Monday, June 28, 2010

When-Copy-Editing-Prescriptivism_GO-E-s_H-0_rr-i_b_ly-W-R-O_nG

It's almost too easy to beat up on Slate.com these days. The whole site has devolved into a  garbage can of reactionary, simple minded, and flat wrong typists who are making dear Truman turn in his fabulous grave. One of the latest wastes of pixels is this review of the movie Grown Ups which hinges almost its entire critique on a hyphen (no shit, that's about the entire review):


Grown Ups. Just to be clear: That's Grown, space, Ups. What this might mean is a problem of Noam Chomsky-esque proportions. What's fairly certain is that at no stage of the movie's well-funded production did anybody think to check the spelling of the title.


The dictionary that Copy-Editing the Culture happens to be wedded to (not always happily) is Webster's New World College Dictionary: Fourth Edition. It's called "college" because it is intended for, as it were, grown-ups—or, as Webster's also allows, grownups. Never has Copy-Editing the Culture met a prescriptive dictionary that supports Sony's version of the word.


That's because the noun grown ups makes no sense. To grow up—or to push down, to walk toward, to jump up—is a straightforward verb intensified with a preposition. Grown-up is a single noun compounded from those pieces. But what's a grown up? Grammatically, this uncompounded object makes sense only if one is describing an "up" that has grown. And what's an "up"? Does it eat? Need it be socialized?

Way to name drop Chomsky, btw. As one of the rare people who've actually read the The Minimalist Program* I'm pretty sure Chomsky would not be impressed with this reference. The author, Nathan Heller, seems to think that the placement of hyphens are the height of grammatical analysis. As a former college writing instructor, I can tell you that citing a dictionary definition is the clear sign of an author who has ZERO idea what the hell she/he is talking about. Good authors structure their own arguments, they don't cite dictionaries as their authorities. Following up the dictionary reference with the incoherent claim that the preposition up some-how** intensifies the verb grown exposes Nathan's complete lack of credibility on all matters of linguistics. Even the most simple-minded*** grade school teacher would be wary of claiming the preposition up magically intensifies the verb grown in the title Gown Ups. It is an incoherent claim on all levels. It makes no sense.

* Believe me folks, I ain't proud of this. I just happened to be trained at a functionalist grad school which believed in know thy enemy pedagogy, and hence a summer reading group was born.

**Nate, whattaya think about my use of "some-how"? Hmmm? Weird hyphen, huh? Is it "uncompounded"?

***Oh shit, Nate, did you see that? I used another hyphen! Hyphens and Chomsky and Intensifiers, Oh My!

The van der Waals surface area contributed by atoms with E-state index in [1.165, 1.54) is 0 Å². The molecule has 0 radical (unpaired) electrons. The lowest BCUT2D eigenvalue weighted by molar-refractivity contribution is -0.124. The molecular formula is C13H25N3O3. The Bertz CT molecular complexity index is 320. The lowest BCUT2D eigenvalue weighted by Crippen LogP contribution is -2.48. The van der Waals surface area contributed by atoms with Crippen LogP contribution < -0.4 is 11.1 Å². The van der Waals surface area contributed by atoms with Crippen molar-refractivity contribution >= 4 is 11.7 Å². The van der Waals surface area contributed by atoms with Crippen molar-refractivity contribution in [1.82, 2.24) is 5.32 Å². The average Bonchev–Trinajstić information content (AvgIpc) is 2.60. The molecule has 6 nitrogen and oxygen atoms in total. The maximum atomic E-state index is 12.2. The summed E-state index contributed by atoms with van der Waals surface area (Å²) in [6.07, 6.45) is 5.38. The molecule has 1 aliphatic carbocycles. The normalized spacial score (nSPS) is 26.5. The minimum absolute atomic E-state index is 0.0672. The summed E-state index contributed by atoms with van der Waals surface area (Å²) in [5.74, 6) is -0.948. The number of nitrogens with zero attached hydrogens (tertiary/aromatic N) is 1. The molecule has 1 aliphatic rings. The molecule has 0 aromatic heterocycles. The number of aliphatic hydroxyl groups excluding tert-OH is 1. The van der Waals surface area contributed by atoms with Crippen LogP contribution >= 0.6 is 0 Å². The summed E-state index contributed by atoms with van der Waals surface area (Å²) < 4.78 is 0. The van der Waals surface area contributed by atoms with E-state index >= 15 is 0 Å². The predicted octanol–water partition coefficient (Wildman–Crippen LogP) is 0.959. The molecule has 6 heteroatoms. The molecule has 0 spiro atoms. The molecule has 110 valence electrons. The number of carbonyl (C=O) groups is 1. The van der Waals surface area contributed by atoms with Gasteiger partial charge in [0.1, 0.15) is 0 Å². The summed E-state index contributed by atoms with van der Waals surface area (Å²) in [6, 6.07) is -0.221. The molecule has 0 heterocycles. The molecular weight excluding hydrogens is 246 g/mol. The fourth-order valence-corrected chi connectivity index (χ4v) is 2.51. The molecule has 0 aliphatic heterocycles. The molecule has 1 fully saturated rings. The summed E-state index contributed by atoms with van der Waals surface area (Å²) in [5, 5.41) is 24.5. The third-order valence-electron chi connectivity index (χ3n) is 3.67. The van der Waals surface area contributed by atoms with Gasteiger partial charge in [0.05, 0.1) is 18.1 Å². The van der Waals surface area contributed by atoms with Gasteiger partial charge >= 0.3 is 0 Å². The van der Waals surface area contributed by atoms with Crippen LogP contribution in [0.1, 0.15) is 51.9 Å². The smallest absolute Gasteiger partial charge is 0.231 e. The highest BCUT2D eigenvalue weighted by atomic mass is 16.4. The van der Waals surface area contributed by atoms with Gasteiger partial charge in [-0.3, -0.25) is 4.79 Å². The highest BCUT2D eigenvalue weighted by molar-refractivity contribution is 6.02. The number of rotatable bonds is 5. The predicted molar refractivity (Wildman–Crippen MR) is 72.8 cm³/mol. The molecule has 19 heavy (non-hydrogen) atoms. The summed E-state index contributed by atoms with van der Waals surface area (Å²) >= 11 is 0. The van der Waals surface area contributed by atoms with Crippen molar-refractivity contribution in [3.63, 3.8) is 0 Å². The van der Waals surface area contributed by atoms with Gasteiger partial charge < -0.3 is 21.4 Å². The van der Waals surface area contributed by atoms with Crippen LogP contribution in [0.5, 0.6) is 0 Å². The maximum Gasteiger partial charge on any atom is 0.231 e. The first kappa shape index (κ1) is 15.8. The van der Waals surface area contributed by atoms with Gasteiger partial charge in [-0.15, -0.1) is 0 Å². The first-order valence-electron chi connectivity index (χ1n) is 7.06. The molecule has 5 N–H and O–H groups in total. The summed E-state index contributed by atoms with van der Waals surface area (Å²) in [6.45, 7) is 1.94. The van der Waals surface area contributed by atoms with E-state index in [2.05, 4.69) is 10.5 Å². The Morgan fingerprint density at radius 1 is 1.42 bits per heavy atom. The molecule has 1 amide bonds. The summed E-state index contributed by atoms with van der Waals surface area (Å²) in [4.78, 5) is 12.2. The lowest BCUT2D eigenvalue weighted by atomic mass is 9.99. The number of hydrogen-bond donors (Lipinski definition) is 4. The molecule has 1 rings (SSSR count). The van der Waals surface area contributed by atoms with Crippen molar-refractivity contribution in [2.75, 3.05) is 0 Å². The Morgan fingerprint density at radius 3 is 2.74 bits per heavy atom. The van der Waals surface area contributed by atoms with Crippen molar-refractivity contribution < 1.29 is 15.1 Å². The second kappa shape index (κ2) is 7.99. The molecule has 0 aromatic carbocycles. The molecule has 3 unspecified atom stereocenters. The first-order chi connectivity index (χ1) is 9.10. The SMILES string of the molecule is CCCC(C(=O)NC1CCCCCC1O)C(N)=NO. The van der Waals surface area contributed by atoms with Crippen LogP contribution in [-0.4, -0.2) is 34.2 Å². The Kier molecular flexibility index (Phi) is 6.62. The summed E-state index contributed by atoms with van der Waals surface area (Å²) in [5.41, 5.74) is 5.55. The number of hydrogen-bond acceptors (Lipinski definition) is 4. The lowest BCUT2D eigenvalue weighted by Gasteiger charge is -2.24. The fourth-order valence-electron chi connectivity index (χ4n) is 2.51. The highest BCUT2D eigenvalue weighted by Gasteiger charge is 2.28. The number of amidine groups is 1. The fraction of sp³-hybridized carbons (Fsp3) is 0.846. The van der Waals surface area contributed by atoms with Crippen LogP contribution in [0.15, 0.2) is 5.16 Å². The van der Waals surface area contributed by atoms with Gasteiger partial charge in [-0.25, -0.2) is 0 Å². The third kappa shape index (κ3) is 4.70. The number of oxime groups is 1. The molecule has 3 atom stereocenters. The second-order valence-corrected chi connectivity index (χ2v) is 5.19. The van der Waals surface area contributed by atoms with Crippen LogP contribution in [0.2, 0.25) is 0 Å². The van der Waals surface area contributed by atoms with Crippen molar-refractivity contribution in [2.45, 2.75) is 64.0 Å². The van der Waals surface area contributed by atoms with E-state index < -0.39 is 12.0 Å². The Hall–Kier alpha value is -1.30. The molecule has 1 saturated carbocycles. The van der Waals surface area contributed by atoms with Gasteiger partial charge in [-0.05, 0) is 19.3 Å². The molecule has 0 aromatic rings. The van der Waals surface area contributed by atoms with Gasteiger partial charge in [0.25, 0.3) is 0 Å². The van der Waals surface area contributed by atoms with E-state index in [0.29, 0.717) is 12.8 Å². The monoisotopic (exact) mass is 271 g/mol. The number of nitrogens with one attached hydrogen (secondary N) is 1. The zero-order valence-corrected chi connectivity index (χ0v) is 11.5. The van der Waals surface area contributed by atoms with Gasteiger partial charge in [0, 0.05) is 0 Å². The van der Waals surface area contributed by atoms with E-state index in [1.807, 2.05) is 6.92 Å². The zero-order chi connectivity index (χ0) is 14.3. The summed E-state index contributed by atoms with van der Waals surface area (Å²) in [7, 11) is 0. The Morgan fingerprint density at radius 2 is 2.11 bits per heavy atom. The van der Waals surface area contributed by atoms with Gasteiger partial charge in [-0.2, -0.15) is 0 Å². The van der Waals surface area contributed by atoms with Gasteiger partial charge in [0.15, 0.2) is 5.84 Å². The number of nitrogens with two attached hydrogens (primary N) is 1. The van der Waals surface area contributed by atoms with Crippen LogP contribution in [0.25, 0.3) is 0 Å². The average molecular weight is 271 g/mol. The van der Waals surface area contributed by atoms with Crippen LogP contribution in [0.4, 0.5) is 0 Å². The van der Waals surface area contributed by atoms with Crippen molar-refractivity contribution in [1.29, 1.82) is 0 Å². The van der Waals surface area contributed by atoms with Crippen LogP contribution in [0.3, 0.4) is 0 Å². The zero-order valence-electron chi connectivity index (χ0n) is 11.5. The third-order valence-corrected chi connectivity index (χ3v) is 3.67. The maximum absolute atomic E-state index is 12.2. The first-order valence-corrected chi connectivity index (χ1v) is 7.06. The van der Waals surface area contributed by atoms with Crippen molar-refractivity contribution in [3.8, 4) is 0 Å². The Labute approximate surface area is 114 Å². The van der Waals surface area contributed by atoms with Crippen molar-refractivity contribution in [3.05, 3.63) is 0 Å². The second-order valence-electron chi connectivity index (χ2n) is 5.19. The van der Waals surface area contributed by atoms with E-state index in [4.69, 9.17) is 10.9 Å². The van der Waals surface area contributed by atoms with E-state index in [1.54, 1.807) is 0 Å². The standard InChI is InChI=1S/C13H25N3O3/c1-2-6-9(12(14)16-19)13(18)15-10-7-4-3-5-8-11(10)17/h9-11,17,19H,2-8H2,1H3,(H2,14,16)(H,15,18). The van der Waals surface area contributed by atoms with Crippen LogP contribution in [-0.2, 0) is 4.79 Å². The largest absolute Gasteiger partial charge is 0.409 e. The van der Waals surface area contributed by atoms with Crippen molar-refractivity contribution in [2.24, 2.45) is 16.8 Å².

2 comments:

Ryan said...

I swear, that article covers what 90% of English speakers think linguistics is about. Even the college-educated ones (oh shit did I compound that one right maybe Nate could tell me).

Random sidenote: The summer reading group is fun stuff. I'm involved in one for undergrads right now, and to start it up we're doing Pinker's The Language Instinct (it doesn't seem to be so much a book with lots of empirical support for any overarching argument as it a "wow look at how stupid people are we're all such failures there's no way we could just learn languages without help from an overspecialized portion of our brain" book). Anyways, I think The Linguistics Wars is next, and after that Metaphors We Live By, but after that I'm not sure what we'll be doing, and I'd like to continue this into the school year. Any suggestions?

Chris said...

Ryan, thanks for the comment ... and summer reading groups were some of the best experiences of my grad student life, so no need to qualify your comment. Frankly, most grad programs in linguistics could replace half their required courses with reading groups and their students would be far the better off.

As for suggestions, Lakoff's Metaphors is a good one, no doubt, as is his Women, Fire, and Dangerous Things, which should satisfy your need for empirical support somewhat (though Lakoff is highly biased in what he chooses to cite, but then again, who isn't?).

Pinker's "Instinct" was meant as a popular book, so he kept the empirical side to a minimum*. As much as I have been disappointed by Pinker's foray into pop-academia, I must admit that his early work on the acquisition of argument structure is a must read for any serious linguist in the 21st Century.

The first chapter of Learnability and Cognition is a brilliant explication of sound linguistic reasoning and a must read. His grand treatise, really, is Language Learnability, also a must read.

Then again, while I love Pinker's early work, I just never quite bought it. A bit too lexicalist. Instead, I'm more of a constructionist, so I'd recommend Constructions at Work.

Those are all a bit dated, but worth the effort. Truth is, I haven't read a serious linguistics book in a long time**. I read articles constantly and the free availability of academic work has kept me intellectually alive since I left academia a couple years ago.

*This reminds me of something Stephen Hawking wrote about in his "Brief History of Time" book where he said his publisher told him that every mathematical equation he included in the book would cut the readership by half. So he only included Einstein's famous equation, and nothing else. His publisher was happier than he was, haha.

**I still read some pop-linguistics now and again like Adam's Tongue and Txting: The Gr8 Deb8. But those are so light-weight as to not really count as real linguistics.

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